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Gordon Parks: A Man Becomes Invisible

The Gordon Parks Foundation announces the opening of a new exhibition. A Man Becomes Invisible is an exploration of Gordon Parks’ photographic interpretation of Ralph Ellison’s National Book Award winning novel Invisible Man. Published in 1952, the novel has been hailed as one of the first to treat the black experience in twentieth-century America as a full human experience. Soon after its publication, Gordon Parks set out to evoke passages from the novel for Life magazine. He staged an actor around Harlem, where both he and Ellison had lived, and recreated poignant scenes from the story; his photoessay titled “A Man Becomes Invisible,” published in the August 25, 1952 issue of Life, introduced Ellison’s novel – and the societal issues it raised – to the magazine’s wide readership.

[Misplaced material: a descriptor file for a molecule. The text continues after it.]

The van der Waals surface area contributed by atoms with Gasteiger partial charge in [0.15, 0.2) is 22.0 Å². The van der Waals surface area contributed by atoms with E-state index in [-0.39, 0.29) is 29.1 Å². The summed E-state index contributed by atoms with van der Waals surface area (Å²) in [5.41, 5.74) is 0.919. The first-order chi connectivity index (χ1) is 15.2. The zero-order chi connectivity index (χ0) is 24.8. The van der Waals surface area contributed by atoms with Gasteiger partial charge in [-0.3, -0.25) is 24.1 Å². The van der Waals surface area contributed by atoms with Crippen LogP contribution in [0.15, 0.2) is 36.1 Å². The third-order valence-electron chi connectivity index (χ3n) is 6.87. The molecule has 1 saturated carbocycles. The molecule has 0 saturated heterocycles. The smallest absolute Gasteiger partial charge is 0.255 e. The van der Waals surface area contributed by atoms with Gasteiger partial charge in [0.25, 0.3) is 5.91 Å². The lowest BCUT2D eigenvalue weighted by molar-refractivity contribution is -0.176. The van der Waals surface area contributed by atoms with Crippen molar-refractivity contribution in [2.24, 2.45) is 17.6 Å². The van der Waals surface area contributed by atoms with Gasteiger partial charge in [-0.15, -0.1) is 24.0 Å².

These images testify not only to the book’s deep impression on Parks, but also illustrate the photographer’s expanding vision and technical expertise in his first few years on staff at the magazine.  A prime example is the photograph Invisible Man Retreat, which closes the Life article. The protagonist’s subterranean retreat – the “hole in the ground” – serves as his home after he is forced into hiding on the evening that riots break out in Harlem. The scene remains at the center of the novel—it is where the protagonist recounts his story, and the place where that story starts and ends.  Parks famously recreated the scene in an elaborately staged photograph, showing the man surrounded by “exactly 1,369 lights” on a Harlem rooftop, drinking sloe gin and listening to Louis Armstrong records, his only means of escape from the dark world above.

This exhibition includes both published and unpublished photographs from this series as well as archival material illustrating the production of the photographic recreations as well as the final Life article. Parks’ and Ellison’s collaboration was also the subject of the major 2016 exhibition titled Invisible Man: Gordon Parks and Ralph Ellison in Harlem at the Art Institute of Chicago as well as a publication of the same name, which will be on sale at the exhibition space.

The exhibition will run from June 12 through August 26 and is free to the public.